Agnes Thorburn lives above Quigly. Mrs Quigly asked her to take a bundle in charge for her, but witness refused to do it; at that time the search was going on. The cellar belonged to Quigly’s house. Saw the people searching it at about nine o’clock at night.

John Smith, accomplice in the commission of the theft, was one of the party who stole the goods from Drummond’s shop. Carried the goods to Quigly’s house. Quigly gave 34s for them, knowing them to be stolen. Witness had been at his house with stolen goods several times before, which he purchased: and always told him that the goods were stolen. Went a second time to Mr Drummond’s that night, and got a web of tartan. Quigly was told that they were going to do so. Mrs Quigly was present when the goods were taken to the house. Quigly has promised witness money to begin business as a pedlar, and to take him to Ireland, if he (witness) would not say any thing against him; and Quigly said, that on his trial he would pretend to be radgy (insane); and advised him (witness) to do the same. In all transactions witness has had with him, he never believed him to be a lunatic.

The jury unanimously found the prisoners Millar, Norval and Renwick Guilty of the thefts libelled, and Quigly and O’Hara of resetting the goods stolen from the shop of Messrs. Drummond & Co.

(Here was reported an assault on the keeper at Canniesburn Toll.)

WILLIAM CAMPBELL alias BARBER (included in an indictment with Millar, Quigly and O’Hare, already convicted) accused of entering the house of Mr D. Paterson, spirit dealer, Maxwell Street, Glasgow, on the 22nd January 1816, and of stealing from the lobby of said house a blue great coat, and cotton handkerchief, and from an apartment in said house, four pieces of bed curtains, a half –blanket; and PATRICK QUIGLEY and MARY O’HARA resetting the same, the crime of said Campbell is aggravated by his being habit and repute a thief, pleaded Guilty.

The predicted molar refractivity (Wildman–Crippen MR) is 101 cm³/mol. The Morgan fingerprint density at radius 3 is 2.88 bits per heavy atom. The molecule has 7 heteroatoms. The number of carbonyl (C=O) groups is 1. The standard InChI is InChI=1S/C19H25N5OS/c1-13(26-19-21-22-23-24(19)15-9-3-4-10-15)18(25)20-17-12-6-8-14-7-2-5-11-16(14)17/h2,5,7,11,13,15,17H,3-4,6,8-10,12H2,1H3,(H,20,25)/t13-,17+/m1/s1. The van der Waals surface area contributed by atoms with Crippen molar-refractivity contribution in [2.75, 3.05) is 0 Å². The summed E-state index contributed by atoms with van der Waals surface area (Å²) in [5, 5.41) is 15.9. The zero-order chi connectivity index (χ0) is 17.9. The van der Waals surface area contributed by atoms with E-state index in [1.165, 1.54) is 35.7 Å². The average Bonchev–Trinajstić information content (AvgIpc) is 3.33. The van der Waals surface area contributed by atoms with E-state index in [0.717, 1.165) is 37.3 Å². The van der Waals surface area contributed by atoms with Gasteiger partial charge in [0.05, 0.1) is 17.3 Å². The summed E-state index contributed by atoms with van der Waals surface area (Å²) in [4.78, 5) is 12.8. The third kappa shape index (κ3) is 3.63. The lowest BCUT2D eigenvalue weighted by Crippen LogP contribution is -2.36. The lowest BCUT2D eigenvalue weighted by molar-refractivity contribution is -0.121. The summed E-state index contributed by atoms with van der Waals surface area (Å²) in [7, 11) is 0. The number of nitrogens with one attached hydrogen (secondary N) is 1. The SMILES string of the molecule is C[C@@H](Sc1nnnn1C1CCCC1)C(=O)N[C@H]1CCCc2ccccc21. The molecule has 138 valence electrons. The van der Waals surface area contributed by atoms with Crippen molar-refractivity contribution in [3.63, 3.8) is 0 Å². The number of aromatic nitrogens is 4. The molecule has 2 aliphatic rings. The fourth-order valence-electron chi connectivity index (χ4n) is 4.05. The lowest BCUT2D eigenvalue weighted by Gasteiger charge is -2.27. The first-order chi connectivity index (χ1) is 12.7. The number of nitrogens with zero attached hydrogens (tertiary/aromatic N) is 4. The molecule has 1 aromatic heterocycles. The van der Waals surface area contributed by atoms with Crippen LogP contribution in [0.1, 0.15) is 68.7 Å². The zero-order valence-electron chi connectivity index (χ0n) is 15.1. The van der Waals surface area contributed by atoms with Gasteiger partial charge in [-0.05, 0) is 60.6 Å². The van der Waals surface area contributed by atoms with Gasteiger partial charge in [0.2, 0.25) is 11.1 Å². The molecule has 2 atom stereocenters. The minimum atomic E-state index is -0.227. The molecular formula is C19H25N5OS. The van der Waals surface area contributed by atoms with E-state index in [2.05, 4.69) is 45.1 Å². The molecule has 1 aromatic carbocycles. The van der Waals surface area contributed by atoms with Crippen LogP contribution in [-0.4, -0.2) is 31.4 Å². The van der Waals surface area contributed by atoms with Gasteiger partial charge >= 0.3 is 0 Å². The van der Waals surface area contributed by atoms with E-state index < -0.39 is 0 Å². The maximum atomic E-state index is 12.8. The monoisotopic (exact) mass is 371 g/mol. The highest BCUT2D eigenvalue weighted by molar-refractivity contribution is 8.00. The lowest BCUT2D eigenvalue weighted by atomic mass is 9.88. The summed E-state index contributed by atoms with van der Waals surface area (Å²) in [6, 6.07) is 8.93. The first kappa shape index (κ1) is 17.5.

(Here was reported a trial for robbery.)

Friday, May 3


The Court met at eight o’clock…

(Here was reported the sentencing of various prisoners convicted at the assizes.)

John Norval, Wm. Renwick, and James Millar, convicted of theft, and Patrick or Peter Quigly, and Mary O’Hara, his wife, of reset. The three former are mere boys, and the Court considered them only as tools in the hands of Quigly and his wife, and seduced by them to the commission of the offence. The thieves to be imprisoned for one year in the Bridewell of Glasgow, and Quigly and O’Hara to be transported beyond seas for 14 years.

(Here was reported the sentencing of the Canniesburn Toll accused, convicted at the assizes.)

William Campbell, alias Barber, found guilty of theft, was sentenced to seven years transportation beyond seas.



Friday, May 3, 1816


Tuesday, the Circuit Court of Justiciary was opened here by the Lords Hermand and Gillies. The court proceeded to the trial of ... (Here followed a trial of those accused of a breaking and entering incident).